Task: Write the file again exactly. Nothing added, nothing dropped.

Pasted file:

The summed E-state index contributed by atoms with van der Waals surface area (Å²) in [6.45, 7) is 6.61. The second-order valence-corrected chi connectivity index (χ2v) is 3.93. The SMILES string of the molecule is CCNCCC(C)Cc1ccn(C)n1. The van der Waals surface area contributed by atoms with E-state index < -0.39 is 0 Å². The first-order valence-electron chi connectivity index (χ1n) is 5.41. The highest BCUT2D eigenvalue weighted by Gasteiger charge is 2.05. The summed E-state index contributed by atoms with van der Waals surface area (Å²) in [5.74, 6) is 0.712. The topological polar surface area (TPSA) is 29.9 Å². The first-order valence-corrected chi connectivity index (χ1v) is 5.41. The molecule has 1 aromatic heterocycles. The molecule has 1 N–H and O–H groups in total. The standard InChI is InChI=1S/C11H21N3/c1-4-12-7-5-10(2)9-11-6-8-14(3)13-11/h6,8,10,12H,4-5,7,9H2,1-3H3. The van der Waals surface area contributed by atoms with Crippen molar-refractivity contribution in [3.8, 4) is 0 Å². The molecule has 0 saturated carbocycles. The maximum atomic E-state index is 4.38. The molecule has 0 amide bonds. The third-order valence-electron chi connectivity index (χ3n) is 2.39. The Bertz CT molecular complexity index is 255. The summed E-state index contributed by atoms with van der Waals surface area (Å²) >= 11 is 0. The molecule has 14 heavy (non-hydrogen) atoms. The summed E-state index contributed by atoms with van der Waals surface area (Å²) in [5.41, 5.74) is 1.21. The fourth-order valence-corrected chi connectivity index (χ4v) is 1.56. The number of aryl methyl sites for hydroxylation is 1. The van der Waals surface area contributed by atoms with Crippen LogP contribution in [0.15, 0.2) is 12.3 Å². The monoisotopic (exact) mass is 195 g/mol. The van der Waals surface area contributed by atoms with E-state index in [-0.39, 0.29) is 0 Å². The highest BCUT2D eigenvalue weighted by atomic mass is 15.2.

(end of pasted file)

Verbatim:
The summed E-state index contributed by atoms with van der Waals surface area (Å²) in [6.45, 7) is 6.61. The second-order valence-corrected chi connectivity index (χ2v) is 3.93. The SMILES string of the molecule is CCNCCC(C)Cc1ccn(C)n1. The van der Waals surface area contributed by atoms with E-state index < -0.39 is 0 Å². The first-order valence-electron chi connectivity index (χ1n) is 5.41. The highest BCUT2D eigenvalue weighted by Gasteiger charge is 2.05. The summed E-state index contributed by atoms with van der Waals surface area (Å²) in [5.74, 6) is 0.712. The topological polar surface area (TPSA) is 29.9 Å². The first-order valence-corrected chi connectivity index (χ1v) is 5.41. The molecule has 1 aromatic heterocycles. The molecule has 1 N–H and O–H groups in total. The standard InChI is InChI=1S/C11H21N3/c1-4-12-7-5-10(2)9-11-6-8-14(3)13-11/h6,8,10,12H,4-5,7,9H2,1-3H3. The van der Waals surface area contributed by atoms with Crippen molar-refractivity contribution in [3.8, 4) is 0 Å². The molecule has 0 saturated carbocycles. The maximum atomic E-state index is 4.38. The molecule has 0 amide bonds. The third-order valence-electron chi connectivity index (χ3n) is 2.39. The Bertz CT molecular complexity index is 255. The summed E-state index contributed by atoms with van der Waals surface area (Å²) >= 11 is 0. The molecule has 14 heavy (non-hydrogen) atoms. The summed E-state index contributed by atoms with van der Waals surface area (Å²) in [5.41, 5.74) is 1.21. The fourth-order valence-corrected chi connectivity index (χ4v) is 1.56. The number of aryl methyl sites for hydroxylation is 1. The van der Waals surface area contributed by atoms with Crippen LogP contribution in [0.15, 0.2) is 12.3 Å². The monoisotopic (exact) mass is 195 g/mol. The van der Waals surface area contributed by atoms with E-state index in [-0.39, 0.29) is 0 Å². The highest BCUT2D eigenvalue weighted by atomic mass is 15.2.